The Worst Things Marvel Characters Have Done for Their Kids
They want the best for their kids… even if it means causing a lot of problems for many, many others.
When you’re a parent, it seems like you’d be willing to do anything for your child. It is natural to want to prepare them for the world, train them to be smart and strong, protect them from threats, or even secure the best college education money can buy. But if recent events tell us anything, it’s that the inclination to do whatever it takes to give your child an advantage can go terribly wrong.
With that in mind, let’s take a look at some very questionable decisions made by parents in the Marvel Universe that were intended to help their kids, but ended up causing even more trouble.
The Pride and Runaways
It can cause a real identity crisis when you discover your parents aren’t who they appear to be. But it is downright world-altering to realize they are Super Villains who run Los Angeles, commit sacrificial murder (under the guise of a charity event), and have plans to bring about the end of humanity in the service of deities called the Gibborim. Still, the six Runaways at least had the benefit of having parents who appeared willing to sacrifice themselves so each of their children could be a ruler of the empty Earth utopia.
Ulysses Bloodstone and Cullen
While on a camping trip with your son to the Black Realm of Klimtor, an important safety tip is to not leave your kid behind. You’d think a 10,000-year-old monster hunter like Ulysses would know that, but it’s precisely what he does in an attempt to train and toughen up his son Cullen. Unfortunately, papa Bloodstone dies while away for the night, which leads to Cullen being stuck in the realm for 27 months and getting possessed by the parasite Glartrox. (To be fair, Ulysses is the same guy who threw his infant daughter Elsa in a pit to fight the ageless and filthy Blight Beast of Krakow in order to win her name as a Bloodstone … so, he isn’t exactly great when it comes to teaching moments.)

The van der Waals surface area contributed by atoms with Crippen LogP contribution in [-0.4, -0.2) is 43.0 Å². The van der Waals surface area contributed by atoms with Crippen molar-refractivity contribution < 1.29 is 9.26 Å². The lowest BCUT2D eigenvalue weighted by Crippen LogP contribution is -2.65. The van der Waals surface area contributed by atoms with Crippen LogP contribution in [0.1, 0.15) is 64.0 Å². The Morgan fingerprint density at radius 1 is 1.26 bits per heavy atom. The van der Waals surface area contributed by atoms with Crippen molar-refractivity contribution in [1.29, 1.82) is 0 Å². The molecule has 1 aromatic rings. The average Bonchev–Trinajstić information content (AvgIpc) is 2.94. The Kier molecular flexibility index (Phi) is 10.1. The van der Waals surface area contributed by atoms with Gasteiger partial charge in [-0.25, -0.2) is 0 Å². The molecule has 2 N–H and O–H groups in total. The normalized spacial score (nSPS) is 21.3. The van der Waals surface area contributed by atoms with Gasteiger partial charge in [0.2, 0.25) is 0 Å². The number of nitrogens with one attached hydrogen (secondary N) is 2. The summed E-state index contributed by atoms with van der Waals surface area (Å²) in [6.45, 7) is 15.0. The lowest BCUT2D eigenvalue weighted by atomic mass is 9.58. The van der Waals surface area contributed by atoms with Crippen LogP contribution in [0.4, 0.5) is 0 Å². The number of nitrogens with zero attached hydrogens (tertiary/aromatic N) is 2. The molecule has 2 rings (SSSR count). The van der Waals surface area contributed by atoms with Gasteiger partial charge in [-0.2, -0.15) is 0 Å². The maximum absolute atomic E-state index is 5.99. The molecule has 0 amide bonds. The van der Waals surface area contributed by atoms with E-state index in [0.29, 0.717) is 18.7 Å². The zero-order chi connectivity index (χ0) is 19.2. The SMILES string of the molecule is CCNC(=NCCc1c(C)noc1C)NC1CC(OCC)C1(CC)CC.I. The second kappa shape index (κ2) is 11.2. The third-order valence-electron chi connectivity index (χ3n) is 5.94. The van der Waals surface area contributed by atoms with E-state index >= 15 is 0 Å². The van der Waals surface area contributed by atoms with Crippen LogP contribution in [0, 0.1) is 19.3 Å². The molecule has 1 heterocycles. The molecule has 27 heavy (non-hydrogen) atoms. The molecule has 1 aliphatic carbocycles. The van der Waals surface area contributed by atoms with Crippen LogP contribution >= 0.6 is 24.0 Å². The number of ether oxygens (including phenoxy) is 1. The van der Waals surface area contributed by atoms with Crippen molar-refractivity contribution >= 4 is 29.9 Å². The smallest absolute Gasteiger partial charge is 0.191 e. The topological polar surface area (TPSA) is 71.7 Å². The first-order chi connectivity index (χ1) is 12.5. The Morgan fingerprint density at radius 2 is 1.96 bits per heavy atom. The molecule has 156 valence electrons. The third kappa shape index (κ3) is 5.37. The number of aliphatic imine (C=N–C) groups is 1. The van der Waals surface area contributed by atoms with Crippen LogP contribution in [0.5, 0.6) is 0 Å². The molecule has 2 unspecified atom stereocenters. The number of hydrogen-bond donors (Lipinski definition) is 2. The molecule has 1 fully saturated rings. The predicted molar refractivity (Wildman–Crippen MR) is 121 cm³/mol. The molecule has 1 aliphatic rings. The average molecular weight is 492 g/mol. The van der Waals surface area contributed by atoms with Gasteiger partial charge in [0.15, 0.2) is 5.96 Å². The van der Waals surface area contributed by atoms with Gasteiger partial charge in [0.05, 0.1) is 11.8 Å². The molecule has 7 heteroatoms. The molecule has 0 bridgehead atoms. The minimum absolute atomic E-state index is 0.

Odin and Thor
The rules of parenting must be different on Asgard, even if you can kind of see where Odin comes from sometimes. Depowering his son Thor, wiping his memories, and exposing him to magical attacks as Dr. Donald Blake was a Hel-uva way for Odin to teach a lesson of humility. Odin also meddled in Thor’s love life by forcing Jane Foster to undergo unwinnable trials to prove her worth as a mate to his son and sending Enchantress to seduce Thor away from her. Perhaps one of the more misguided moves by Odin as of late was in FEAR ITSELF. To protect his son from the prophecy that Thor would die at the hands of the Serpent aka Cul, he beat up his son, made him unworthy, and imprisoned him. That’s some twisted Asgardian logic there.
Magneto, Quicksilver, and Scarlet Witch (and Lorna Dane)
The master of magnetism is also a master of manipulation when it comes to being a dad (even though that parentage has come into question a few times). Granted, Magneto has had a tragic past, and his desire to preserve mutantkind is not in-and-of-itself villainous. But his war against humanity leads to somewhat problematic parenting. He thought he was doing right by his kids, by recruiting them to the Brotherhood of Evil Mutants, or Acolytes. But instead of being a good dad, and making healthy choices, he instead created warriors.
Thanos and Gamora
Training your adopted daughter to become a living weapon and the deadliest woman in the galaxy is one idea of an education. But Thanos saving Gamora, the lone survivor of the Zen-Whoberis race, is ultimately a selfish maneuver meant to further his own goals. The Mad Titan's homicidal version of homeschooling ends up backfiring on the father/daughter dynamic when she realizes dad is a bad guy. Plus, pitting her against sister Nebula does not exactly make for loving familial bonds.
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